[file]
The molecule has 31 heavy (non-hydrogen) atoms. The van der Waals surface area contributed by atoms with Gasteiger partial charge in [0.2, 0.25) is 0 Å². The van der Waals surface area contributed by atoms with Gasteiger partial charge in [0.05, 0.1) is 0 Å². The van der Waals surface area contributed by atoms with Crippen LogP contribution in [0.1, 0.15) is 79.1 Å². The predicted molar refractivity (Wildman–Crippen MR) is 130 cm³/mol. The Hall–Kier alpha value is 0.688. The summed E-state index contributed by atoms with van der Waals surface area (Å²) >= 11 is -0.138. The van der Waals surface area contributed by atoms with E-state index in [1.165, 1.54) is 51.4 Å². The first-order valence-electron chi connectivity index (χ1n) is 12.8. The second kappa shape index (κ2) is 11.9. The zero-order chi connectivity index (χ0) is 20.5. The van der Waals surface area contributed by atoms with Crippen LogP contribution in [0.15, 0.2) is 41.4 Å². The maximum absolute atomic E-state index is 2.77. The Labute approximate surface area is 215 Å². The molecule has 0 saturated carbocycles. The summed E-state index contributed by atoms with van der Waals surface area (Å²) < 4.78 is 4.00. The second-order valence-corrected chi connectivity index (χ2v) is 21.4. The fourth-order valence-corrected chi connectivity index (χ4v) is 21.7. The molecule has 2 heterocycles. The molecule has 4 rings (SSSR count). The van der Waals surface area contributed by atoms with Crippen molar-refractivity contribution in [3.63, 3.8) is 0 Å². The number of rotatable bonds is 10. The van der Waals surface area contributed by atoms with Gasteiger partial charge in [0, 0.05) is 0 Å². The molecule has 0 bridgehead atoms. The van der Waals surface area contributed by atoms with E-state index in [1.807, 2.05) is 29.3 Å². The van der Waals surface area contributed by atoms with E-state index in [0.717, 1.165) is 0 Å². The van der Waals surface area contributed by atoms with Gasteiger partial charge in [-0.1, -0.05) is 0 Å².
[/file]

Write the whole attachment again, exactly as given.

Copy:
The molecule has 31 heavy (non-hydrogen) atoms. The van der Waals surface area contributed by atoms with Gasteiger partial charge in [0.2, 0.25) is 0 Å². The van der Waals surface area contributed by atoms with Gasteiger partial charge in [0.05, 0.1) is 0 Å². The van der Waals surface area contributed by atoms with Crippen LogP contribution in [0.1, 0.15) is 79.1 Å². The predicted molar refractivity (Wildman–Crippen MR) is 130 cm³/mol. The Hall–Kier alpha value is 0.688. The summed E-state index contributed by atoms with van der Waals surface area (Å²) >= 11 is -0.138. The van der Waals surface area contributed by atoms with E-state index in [1.165, 1.54) is 51.4 Å². The first-order valence-electron chi connectivity index (χ1n) is 12.8. The second kappa shape index (κ2) is 11.9. The zero-order chi connectivity index (χ0) is 20.5. The van der Waals surface area contributed by atoms with Crippen LogP contribution in [0.15, 0.2) is 41.4 Å². The maximum absolute atomic E-state index is 2.77. The Labute approximate surface area is 215 Å². The molecule has 0 saturated carbocycles. The summed E-state index contributed by atoms with van der Waals surface area (Å²) < 4.78 is 4.00. The second-order valence-corrected chi connectivity index (χ2v) is 21.4. The fourth-order valence-corrected chi connectivity index (χ4v) is 21.7. The molecule has 2 heterocycles. The molecule has 4 rings (SSSR count). The van der Waals surface area contributed by atoms with Crippen molar-refractivity contribution in [3.63, 3.8) is 0 Å². The number of rotatable bonds is 10. The van der Waals surface area contributed by atoms with Gasteiger partial charge in [0, 0.05) is 0 Å². The molecule has 0 bridgehead atoms. The van der Waals surface area contributed by atoms with E-state index in [1.807, 2.05) is 29.3 Å². The van der Waals surface area contributed by atoms with E-state index in [0.717, 1.165) is 0 Å². The van der Waals surface area contributed by atoms with Gasteiger partial charge in [-0.1, -0.05) is 0 Å².